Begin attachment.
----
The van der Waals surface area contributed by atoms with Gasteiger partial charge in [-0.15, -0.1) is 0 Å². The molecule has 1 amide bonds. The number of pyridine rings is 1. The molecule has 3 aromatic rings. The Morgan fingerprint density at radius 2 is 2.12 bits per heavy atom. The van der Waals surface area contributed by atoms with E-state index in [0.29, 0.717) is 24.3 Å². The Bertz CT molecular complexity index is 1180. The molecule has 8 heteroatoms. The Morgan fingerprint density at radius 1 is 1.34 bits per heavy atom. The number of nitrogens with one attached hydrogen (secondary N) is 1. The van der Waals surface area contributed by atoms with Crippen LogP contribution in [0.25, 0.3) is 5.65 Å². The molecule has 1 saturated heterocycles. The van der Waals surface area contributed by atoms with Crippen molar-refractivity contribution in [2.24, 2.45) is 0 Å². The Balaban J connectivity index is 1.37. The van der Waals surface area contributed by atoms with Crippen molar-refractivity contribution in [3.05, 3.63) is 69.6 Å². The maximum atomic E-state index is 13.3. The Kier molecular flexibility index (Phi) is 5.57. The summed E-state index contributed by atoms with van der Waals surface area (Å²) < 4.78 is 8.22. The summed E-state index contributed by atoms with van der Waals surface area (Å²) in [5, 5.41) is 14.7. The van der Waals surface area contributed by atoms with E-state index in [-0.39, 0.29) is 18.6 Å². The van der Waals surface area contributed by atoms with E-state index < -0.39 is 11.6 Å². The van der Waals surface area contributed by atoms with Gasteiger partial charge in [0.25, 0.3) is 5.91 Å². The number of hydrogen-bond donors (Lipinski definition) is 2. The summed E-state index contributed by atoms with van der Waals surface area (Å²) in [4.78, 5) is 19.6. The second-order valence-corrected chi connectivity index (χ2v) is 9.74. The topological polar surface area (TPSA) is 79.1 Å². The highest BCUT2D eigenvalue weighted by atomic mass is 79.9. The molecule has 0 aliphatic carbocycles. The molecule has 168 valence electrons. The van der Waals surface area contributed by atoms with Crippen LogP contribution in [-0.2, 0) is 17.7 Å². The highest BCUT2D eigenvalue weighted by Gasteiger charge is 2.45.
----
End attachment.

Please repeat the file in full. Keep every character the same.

The van der Waals surface area contributed by atoms with Gasteiger partial charge in [-0.15, -0.1) is 0 Å². The molecule has 1 amide bonds. The number of pyridine rings is 1. The molecule has 3 aromatic rings. The Morgan fingerprint density at radius 2 is 2.12 bits per heavy atom. The van der Waals surface area contributed by atoms with E-state index in [0.29, 0.717) is 24.3 Å². The Bertz CT molecular complexity index is 1180. The molecule has 8 heteroatoms. The Morgan fingerprint density at radius 1 is 1.34 bits per heavy atom. The number of nitrogens with one attached hydrogen (secondary N) is 1. The van der Waals surface area contributed by atoms with Crippen LogP contribution in [0.25, 0.3) is 5.65 Å². The molecule has 1 saturated heterocycles. The van der Waals surface area contributed by atoms with Crippen molar-refractivity contribution in [2.24, 2.45) is 0 Å². The Balaban J connectivity index is 1.37. The van der Waals surface area contributed by atoms with Crippen molar-refractivity contribution in [3.05, 3.63) is 69.6 Å². The maximum atomic E-state index is 13.3. The Kier molecular flexibility index (Phi) is 5.57. The summed E-state index contributed by atoms with van der Waals surface area (Å²) < 4.78 is 8.22. The summed E-state index contributed by atoms with van der Waals surface area (Å²) in [5, 5.41) is 14.7. The van der Waals surface area contributed by atoms with E-state index in [-0.39, 0.29) is 18.6 Å². The van der Waals surface area contributed by atoms with E-state index < -0.39 is 11.6 Å². The van der Waals surface area contributed by atoms with Gasteiger partial charge in [0.25, 0.3) is 5.91 Å². The number of hydrogen-bond donors (Lipinski definition) is 2. The summed E-state index contributed by atoms with van der Waals surface area (Å²) in [4.78, 5) is 19.6. The second-order valence-corrected chi connectivity index (χ2v) is 9.74. The topological polar surface area (TPSA) is 79.1 Å². The highest BCUT2D eigenvalue weighted by atomic mass is 79.9. The molecule has 0 aliphatic carbocycles. The molecule has 168 valence electrons. The van der Waals surface area contributed by atoms with Crippen LogP contribution in [-0.2, 0) is 17.7 Å². The highest BCUT2D eigenvalue weighted by Gasteiger charge is 2.45.